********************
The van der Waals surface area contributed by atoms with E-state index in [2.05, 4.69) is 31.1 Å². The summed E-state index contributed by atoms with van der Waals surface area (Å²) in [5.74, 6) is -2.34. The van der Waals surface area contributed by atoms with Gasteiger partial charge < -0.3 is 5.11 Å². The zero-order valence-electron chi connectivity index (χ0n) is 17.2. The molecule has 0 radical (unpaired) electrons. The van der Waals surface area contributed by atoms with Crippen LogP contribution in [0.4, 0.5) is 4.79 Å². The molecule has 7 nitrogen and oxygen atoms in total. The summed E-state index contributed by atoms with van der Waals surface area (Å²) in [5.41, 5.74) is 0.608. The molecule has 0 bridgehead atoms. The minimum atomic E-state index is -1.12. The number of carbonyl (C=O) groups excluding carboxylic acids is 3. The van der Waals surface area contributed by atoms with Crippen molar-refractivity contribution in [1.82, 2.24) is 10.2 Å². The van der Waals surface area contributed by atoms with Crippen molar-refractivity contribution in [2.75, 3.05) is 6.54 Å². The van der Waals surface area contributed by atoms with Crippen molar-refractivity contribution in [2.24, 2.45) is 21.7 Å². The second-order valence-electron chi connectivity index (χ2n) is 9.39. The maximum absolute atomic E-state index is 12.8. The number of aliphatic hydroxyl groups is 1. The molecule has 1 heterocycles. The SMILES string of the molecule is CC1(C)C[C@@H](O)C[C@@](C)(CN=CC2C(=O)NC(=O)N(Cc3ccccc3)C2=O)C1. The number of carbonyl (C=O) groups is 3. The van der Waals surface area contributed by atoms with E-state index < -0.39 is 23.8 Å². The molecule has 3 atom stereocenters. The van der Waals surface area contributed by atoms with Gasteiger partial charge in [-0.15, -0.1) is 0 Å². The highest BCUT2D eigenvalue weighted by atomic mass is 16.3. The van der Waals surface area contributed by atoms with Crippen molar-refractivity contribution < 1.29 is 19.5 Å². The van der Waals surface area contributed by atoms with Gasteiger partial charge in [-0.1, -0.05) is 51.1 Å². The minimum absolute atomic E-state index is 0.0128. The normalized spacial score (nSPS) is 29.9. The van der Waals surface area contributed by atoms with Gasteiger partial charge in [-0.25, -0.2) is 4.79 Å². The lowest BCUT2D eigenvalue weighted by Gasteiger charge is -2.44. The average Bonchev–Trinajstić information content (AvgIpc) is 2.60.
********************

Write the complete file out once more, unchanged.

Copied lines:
The van der Waals surface area contributed by atoms with E-state index in [2.05, 4.69) is 31.1 Å². The summed E-state index contributed by atoms with van der Waals surface area (Å²) in [5.74, 6) is -2.34. The van der Waals surface area contributed by atoms with Gasteiger partial charge < -0.3 is 5.11 Å². The zero-order valence-electron chi connectivity index (χ0n) is 17.2. The molecule has 0 radical (unpaired) electrons. The van der Waals surface area contributed by atoms with Crippen LogP contribution in [0.4, 0.5) is 4.79 Å². The molecule has 7 nitrogen and oxygen atoms in total. The summed E-state index contributed by atoms with van der Waals surface area (Å²) in [5.41, 5.74) is 0.608. The molecule has 0 bridgehead atoms. The minimum atomic E-state index is -1.12. The number of carbonyl (C=O) groups excluding carboxylic acids is 3. The van der Waals surface area contributed by atoms with Crippen molar-refractivity contribution in [1.82, 2.24) is 10.2 Å². The van der Waals surface area contributed by atoms with Crippen molar-refractivity contribution in [2.75, 3.05) is 6.54 Å². The van der Waals surface area contributed by atoms with Crippen molar-refractivity contribution in [2.24, 2.45) is 21.7 Å². The second-order valence-electron chi connectivity index (χ2n) is 9.39. The maximum absolute atomic E-state index is 12.8. The number of aliphatic hydroxyl groups is 1. The molecule has 1 heterocycles. The SMILES string of the molecule is CC1(C)C[C@@H](O)C[C@@](C)(CN=CC2C(=O)NC(=O)N(Cc3ccccc3)C2=O)C1. The number of carbonyl (C=O) groups is 3. The van der Waals surface area contributed by atoms with E-state index < -0.39 is 23.8 Å². The molecule has 3 atom stereocenters. The van der Waals surface area contributed by atoms with Gasteiger partial charge in [-0.15, -0.1) is 0 Å². The highest BCUT2D eigenvalue weighted by atomic mass is 16.3. The van der Waals surface area contributed by atoms with Crippen molar-refractivity contribution < 1.29 is 19.5 Å². The van der Waals surface area contributed by atoms with Gasteiger partial charge in [-0.1, -0.05) is 51.1 Å². The minimum absolute atomic E-state index is 0.0128. The normalized spacial score (nSPS) is 29.9. The van der Waals surface area contributed by atoms with Gasteiger partial charge in [-0.25, -0.2) is 4.79 Å². The lowest BCUT2D eigenvalue weighted by Gasteiger charge is -2.44. The average Bonchev–Trinajstić information content (AvgIpc) is 2.60.